Joe wanted a slick hairstyle because he thought it made him look more mature and professional.
- The definition of slick is something glossy, smooth, slippery or oily.
An example of slick is an asphalt road just after the first rain of the season.
- Slick is defined as to smooth or make glossy.
An example of to slick is using hair grease to create a pompadour style.
- to make sleek, glossy, or smooth
- Informal to make smart, neat, or tidy: usually with up
Origin of slickMiddle English slikien from Old English slician, to make smooth, akin to Old Norse slikr, smooth from Indo-European an unverified form (s)leig-, slimy, to smooth, glide from base an unverified form (s)lei-: see slide
- sleek; glossy; smooth
- slippery; oily: said as of a surface
- accomplished; adept; clever; ingenious
- Informal clever in deception or trickery; deceptively plausible; smooth: a slick alibi
- Informal having or showing skill in composition or technique but little depth or literary significance: a slick style of writing
- Slang excellent, fine, enjoyable, attractive, etc.
Origin of slickME slike < the v.
- a smooth area on the surface of water, as resulting from a layer of oil
- an oily layer on the surface of water
- a slippery, oily area on the surface of a road
- something used for smoothing and polishing, as any of various tools with broad, flat blades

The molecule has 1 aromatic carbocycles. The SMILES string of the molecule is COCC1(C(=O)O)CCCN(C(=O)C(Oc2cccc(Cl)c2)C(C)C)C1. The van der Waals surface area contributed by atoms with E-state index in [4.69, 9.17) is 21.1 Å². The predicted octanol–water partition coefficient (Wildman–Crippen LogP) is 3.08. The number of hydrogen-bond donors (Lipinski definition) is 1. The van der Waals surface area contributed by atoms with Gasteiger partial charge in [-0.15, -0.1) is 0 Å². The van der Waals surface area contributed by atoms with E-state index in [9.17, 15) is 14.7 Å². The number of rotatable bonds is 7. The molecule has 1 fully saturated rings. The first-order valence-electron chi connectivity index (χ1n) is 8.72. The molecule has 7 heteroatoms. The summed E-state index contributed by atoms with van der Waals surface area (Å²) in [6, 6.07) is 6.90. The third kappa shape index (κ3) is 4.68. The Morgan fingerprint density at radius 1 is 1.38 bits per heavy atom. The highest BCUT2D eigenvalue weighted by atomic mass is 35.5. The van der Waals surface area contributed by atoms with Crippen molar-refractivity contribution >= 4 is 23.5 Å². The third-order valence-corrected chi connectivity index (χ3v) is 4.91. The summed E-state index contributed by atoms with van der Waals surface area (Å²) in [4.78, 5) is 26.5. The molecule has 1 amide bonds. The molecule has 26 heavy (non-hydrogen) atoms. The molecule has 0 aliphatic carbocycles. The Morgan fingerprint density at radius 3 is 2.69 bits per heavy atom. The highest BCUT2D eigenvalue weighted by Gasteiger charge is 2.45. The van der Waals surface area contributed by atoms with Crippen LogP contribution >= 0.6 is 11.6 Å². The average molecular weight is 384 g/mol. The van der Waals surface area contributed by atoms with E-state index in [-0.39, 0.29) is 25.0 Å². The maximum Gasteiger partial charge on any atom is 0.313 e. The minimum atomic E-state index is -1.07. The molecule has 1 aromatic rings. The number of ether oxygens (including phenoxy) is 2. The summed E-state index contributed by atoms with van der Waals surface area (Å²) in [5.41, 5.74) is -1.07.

- Informal a magazine printed on paper with a glossy finish
- Smooth, glossy, and slippery: sidewalks slick with ice.
- Deftly executed; adroit: “A jockey occasionally won a four-mile heat with a slick maneuver” ( John Eisenberg )
- Confident and effortlessly effective, especially in being persuasive: a slick political insider.
- Superficially attractive or plausible but lacking depth or soundness: a slick writing style.
- Slang Excellent; wonderful.
- A smooth or slippery surface or area.
- a. A floating film of oil.b. A trail of floating material: a garbage slick.
- An implement used to make a surface slick, especially a chisel used for smoothing and polishing.
- Informal A magazine, usually of large popular readership, printed on high-quality glossy paper.
- A smooth, treadless tire, often used for racing.
- Slang An unarmed military aircraft, especially a helicopter.
transitive verbslicked, slick·ing, slicks
- To make smooth, glossy, or oily.
- Informal To make neat, trim, or tidy: slicked themselves up for the camera.
Origin of slickMiddle English slike from Old English slice ; see lei- in Indo-European roots. V., Middle English sliken from Late Old English -slīcian, -slécian ( in nīgslécod freshly smoothed )
- A term of address, generally applied to males, possibly including strangers, implying that the person addressed is slick in the sense of "sophisticated", but often used sarcastically.
- That was a great move locking your keys in the car, Slick.
- Don't you look good tonight, Slick!